The dramatic rise in inflation has exacerbated this development and plunged countless working households into poverty and hardship. The “profits before lives” policy of all governments in the coronavirus pandemic, which has already caused millions of deaths worldwide, has accelerated this misery. Inflation is the result of trillion-dollar government giveaways to banks and corporations and the NATO offensive against Russia. At the same time, the vast sums spent on armaments and war are being recouped through cuts in education, health and social services.
Since the beginning of the US/NATO proxy war against Russia, Ukrainian refugees are also increasingly approaching food banks. In this context, the food bank association criticizes the state authorities for passing off their own tasks to the food banks. “It is irresponsible when authorities send people to a food bank without even inquiring whether the food bank can accept new customers,” Brühl said. “That all people in Germany have enough to eat and drink must be guaranteed by the state, not by volunteers.”
But the principle that the state should care for people in need has not applied in Germany for a long time. This fall, millions of people will not be able to afford the doubling and tripling of heating and electricity bills. This will result in many people having their electricity and heating cut and being threatened with the loss of their homes because they can no longer afford to pay rent and utilities.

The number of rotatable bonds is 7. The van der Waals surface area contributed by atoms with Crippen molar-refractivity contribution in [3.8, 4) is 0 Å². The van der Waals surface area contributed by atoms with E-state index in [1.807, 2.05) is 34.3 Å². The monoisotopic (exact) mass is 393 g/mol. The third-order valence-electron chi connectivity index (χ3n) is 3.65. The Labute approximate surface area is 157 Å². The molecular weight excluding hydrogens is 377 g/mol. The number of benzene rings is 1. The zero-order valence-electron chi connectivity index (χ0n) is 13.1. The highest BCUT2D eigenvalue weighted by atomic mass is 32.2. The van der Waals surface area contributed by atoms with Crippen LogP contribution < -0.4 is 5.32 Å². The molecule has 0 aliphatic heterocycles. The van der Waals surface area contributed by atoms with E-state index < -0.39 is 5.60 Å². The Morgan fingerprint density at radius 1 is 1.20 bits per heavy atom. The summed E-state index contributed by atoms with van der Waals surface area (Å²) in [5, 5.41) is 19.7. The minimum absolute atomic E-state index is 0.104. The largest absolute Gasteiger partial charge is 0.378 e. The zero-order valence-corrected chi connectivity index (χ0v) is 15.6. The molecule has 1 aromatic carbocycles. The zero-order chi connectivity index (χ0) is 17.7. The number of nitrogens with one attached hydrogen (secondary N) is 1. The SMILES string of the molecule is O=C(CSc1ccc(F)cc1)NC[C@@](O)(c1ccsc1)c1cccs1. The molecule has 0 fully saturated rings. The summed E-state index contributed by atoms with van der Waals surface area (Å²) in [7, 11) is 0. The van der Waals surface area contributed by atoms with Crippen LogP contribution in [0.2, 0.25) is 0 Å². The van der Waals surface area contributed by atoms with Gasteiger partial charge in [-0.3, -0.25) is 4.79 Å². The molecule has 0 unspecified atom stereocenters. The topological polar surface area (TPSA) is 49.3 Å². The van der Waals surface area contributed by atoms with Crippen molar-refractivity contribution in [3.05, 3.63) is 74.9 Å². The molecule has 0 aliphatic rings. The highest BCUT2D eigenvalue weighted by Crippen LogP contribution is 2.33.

The Federal Statistical Office recently presented data for the first time for a subset of homeless people in Germany who live in emergency and shared shelters or temporary quarters. The office counted 178,000 of them. Tagesschau.de reported on July 14 that more than one-third of these people are “younger than 25, just under 5 percent 65 or older.” “Families or single parents with children make up 46 percent of the cases.”
Not included in these statistics are “homeless people staying with friends, families or acquaintances, and homeless people living on the streets. Cases of refugees were only included if they had been granted asylum and were accommodated through the emergency housing assistance system.”
The German National Association for Homeless Assistance estimates the number of homeless people in Germany at about 233,000, a figure that in reality could be many times higher.
The Berliner Zeitung reported on June 21 the enormous rush on food banks of those in need. Just in Berlin there are 47 distribution points of Laib und Seele, a partner association of the Berlin Food Bank. One of their distribution points is located in front of the fan club of the Union Berlin soccer team. People lining up for food arrive in the mornings, some even in the early morning hours.
The report quotes a customer who has the number 90 and has been standing in the parking lot since around 10 a.m. “If I’m lucky, I’ll be home by 4 p.m.,” he says. Another with health problems brought a stool because he can’t stand that long. An image shows people lining up in multiple rows to receive food for a contribution of €1.50 and proof of poverty.